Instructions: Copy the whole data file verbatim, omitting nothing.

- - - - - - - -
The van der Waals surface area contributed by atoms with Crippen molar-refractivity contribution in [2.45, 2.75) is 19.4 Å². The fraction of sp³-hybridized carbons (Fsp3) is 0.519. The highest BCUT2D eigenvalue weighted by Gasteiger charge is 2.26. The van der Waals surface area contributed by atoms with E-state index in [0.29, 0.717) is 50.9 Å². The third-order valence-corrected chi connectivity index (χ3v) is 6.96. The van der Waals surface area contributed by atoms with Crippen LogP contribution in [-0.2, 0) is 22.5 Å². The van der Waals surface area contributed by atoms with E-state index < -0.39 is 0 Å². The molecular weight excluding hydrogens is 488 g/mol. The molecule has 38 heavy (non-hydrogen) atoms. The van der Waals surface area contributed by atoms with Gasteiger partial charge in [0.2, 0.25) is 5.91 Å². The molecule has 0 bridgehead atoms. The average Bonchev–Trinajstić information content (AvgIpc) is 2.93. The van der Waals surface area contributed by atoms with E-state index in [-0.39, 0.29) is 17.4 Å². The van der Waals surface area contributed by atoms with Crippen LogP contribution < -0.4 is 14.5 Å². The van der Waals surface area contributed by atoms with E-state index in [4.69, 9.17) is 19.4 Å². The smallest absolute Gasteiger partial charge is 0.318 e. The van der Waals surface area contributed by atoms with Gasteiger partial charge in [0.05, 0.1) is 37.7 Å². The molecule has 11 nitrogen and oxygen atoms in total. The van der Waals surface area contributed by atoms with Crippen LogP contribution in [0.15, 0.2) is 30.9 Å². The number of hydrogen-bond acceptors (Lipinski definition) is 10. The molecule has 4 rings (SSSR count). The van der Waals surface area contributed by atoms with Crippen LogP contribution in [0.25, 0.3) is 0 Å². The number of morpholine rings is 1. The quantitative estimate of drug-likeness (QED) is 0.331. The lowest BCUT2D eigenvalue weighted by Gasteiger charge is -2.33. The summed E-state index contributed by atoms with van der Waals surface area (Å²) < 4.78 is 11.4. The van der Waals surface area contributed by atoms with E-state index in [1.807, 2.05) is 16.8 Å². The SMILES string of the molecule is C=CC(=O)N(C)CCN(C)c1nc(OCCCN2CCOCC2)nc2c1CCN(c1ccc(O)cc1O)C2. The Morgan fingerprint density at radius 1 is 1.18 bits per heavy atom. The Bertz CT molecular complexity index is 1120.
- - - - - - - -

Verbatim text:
The van der Waals surface area contributed by atoms with Crippen molar-refractivity contribution in [2.45, 2.75) is 19.4 Å². The fraction of sp³-hybridized carbons (Fsp3) is 0.519. The highest BCUT2D eigenvalue weighted by Gasteiger charge is 2.26. The van der Waals surface area contributed by atoms with E-state index in [0.29, 0.717) is 50.9 Å². The third-order valence-corrected chi connectivity index (χ3v) is 6.96. The van der Waals surface area contributed by atoms with Crippen LogP contribution in [-0.2, 0) is 22.5 Å². The van der Waals surface area contributed by atoms with E-state index < -0.39 is 0 Å². The molecular weight excluding hydrogens is 488 g/mol. The molecule has 38 heavy (non-hydrogen) atoms. The van der Waals surface area contributed by atoms with Gasteiger partial charge in [0.2, 0.25) is 5.91 Å². The molecule has 0 bridgehead atoms. The average Bonchev–Trinajstić information content (AvgIpc) is 2.93. The van der Waals surface area contributed by atoms with E-state index in [-0.39, 0.29) is 17.4 Å². The van der Waals surface area contributed by atoms with Crippen LogP contribution < -0.4 is 14.5 Å². The van der Waals surface area contributed by atoms with E-state index in [4.69, 9.17) is 19.4 Å². The smallest absolute Gasteiger partial charge is 0.318 e. The van der Waals surface area contributed by atoms with Gasteiger partial charge in [0.05, 0.1) is 37.7 Å². The molecule has 11 nitrogen and oxygen atoms in total. The van der Waals surface area contributed by atoms with Crippen LogP contribution in [0.15, 0.2) is 30.9 Å². The number of hydrogen-bond acceptors (Lipinski definition) is 10. The molecule has 4 rings (SSSR count). The van der Waals surface area contributed by atoms with Crippen LogP contribution in [0.25, 0.3) is 0 Å². The number of morpholine rings is 1. The quantitative estimate of drug-likeness (QED) is 0.331. The lowest BCUT2D eigenvalue weighted by Gasteiger charge is -2.33. The summed E-state index contributed by atoms with van der Waals surface area (Å²) < 4.78 is 11.4. The van der Waals surface area contributed by atoms with E-state index in [1.807, 2.05) is 16.8 Å². The SMILES string of the molecule is C=CC(=O)N(C)CCN(C)c1nc(OCCCN2CCOCC2)nc2c1CCN(c1ccc(O)cc1O)C2. The Morgan fingerprint density at radius 1 is 1.18 bits per heavy atom. The Bertz CT molecular complexity index is 1120.